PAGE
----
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1862

USS Cairo Engine and Boilers
Society: ASMEMain Category: MechanicalSub Category: Water TransportationEra: 1860-1869DateCreated: 1862 National BattlefieldVicksburgState: MSZip: 39183Country: USAWebsite: http://www.asme.org/about-asme/history/landmarks/topics-m-z/water-transportation/-143-uss-cairo-engine-and-boilers-%281862%29Creator: Pook, Samuel , Eads, James

The Cairo is the sole survivor of the fleet of river gunboats built by the Union during the Civil War with the object of controlling the lower Mississippi River. Designed by Samuel Pook and built by James B. Eads, it saw limited battle and was sunk on the Yazoo River in 1862 by newly developed electronically detonated mines, becoming the first craft ever sunk by this predecessor to torpedo technology. The 175-foot ironclad vessel had 13 guns.

Image Credit: Courtesy Flickr/James Case (CC BY 2.0)Image Caption: USS Cairo Engine and BoilersEra_date_from: 1862
Mullan Road
Society: ASCEMain Category: CivilSub Category: Roads & RailsEra: 1860-1869DateCreated: 1862Mullan RdWalla WallaState: WAZip: 99371Country: USAWebsite: http://www.asce.org/Project/Mullan-Road/Creator: Mullan, John

The Mullan Road was designed to facilitate the movement of troops and supplies across the Rocky Mountains between the Missouri River basin in the Great Plains and the Columbia River Basin at the Columbia Plateau during times of Indian hostilities. But because peace was reached with the Northwest Indians early on, the road was used only once (in 1860) for military means. Instead, it became a popular thoroughfare for emigrants and fortune-seekers during the Montana and Idaho gold rushes of the 1860s.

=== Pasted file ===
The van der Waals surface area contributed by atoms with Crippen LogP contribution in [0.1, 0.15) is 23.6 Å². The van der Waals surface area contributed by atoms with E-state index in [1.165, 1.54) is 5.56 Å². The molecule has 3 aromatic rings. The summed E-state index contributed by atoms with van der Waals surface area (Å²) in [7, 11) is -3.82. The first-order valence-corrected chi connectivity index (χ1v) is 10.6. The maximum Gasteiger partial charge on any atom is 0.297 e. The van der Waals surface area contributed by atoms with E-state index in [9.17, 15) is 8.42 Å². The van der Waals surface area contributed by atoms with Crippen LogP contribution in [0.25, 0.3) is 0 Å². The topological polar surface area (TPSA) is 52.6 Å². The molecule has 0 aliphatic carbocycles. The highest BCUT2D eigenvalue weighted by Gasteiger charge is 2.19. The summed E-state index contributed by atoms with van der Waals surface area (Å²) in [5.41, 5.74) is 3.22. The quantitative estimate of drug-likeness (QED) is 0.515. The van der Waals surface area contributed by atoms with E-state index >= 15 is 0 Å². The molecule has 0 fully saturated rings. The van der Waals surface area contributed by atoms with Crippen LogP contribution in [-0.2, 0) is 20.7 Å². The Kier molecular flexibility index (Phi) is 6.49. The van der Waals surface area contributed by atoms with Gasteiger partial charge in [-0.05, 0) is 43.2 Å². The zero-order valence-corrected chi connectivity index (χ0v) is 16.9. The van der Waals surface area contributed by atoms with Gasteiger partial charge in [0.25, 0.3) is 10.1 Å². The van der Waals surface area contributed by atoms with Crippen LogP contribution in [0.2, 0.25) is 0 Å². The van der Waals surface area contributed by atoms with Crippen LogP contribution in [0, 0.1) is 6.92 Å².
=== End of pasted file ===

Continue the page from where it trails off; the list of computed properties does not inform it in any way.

YearAdded:
1977
Image Credit: Originally Public Domain (Author's Choice)Image Caption: Mullan RoadEra_date_from: 1862
Bridgeport Covered Bridge
Society: ASCEMain Category: CivilSub Category: Bridges, TransportationEra: 1860-1869DateCreated: 1862Yuba RiverPenn ValleyState: CAZip: 95946Country: USAWebsite: http://www.asce.org/Project/Bridgeport-Covered-Bridge/Creator: Virginia City Turnpike Company, Burr, Theodore

A product of the Northern California Gold Rush, the Bridgeport Covered Bridge is believed to be the longest, single-span, wooden covered bridge in the United States. Crossing the south fork of the Yuba River at a span of 233 feet, the bridge was built by the Virginia City Turnpike Company as part of a 14-mile toll road authorized by the California state legislature. The toll road was an essential link connecting Virginia City, Nevada, and the silver-producing Comstock Lode with the centers of California commerce.

YearAdded:
1970
Image Credit: Courtesy Flickr/Rick Cooper (CC BY 2.0)Image Caption: The Bridgeport Covered Bridge, one of the longest covered bridges in the nationEra_date_from: 1862
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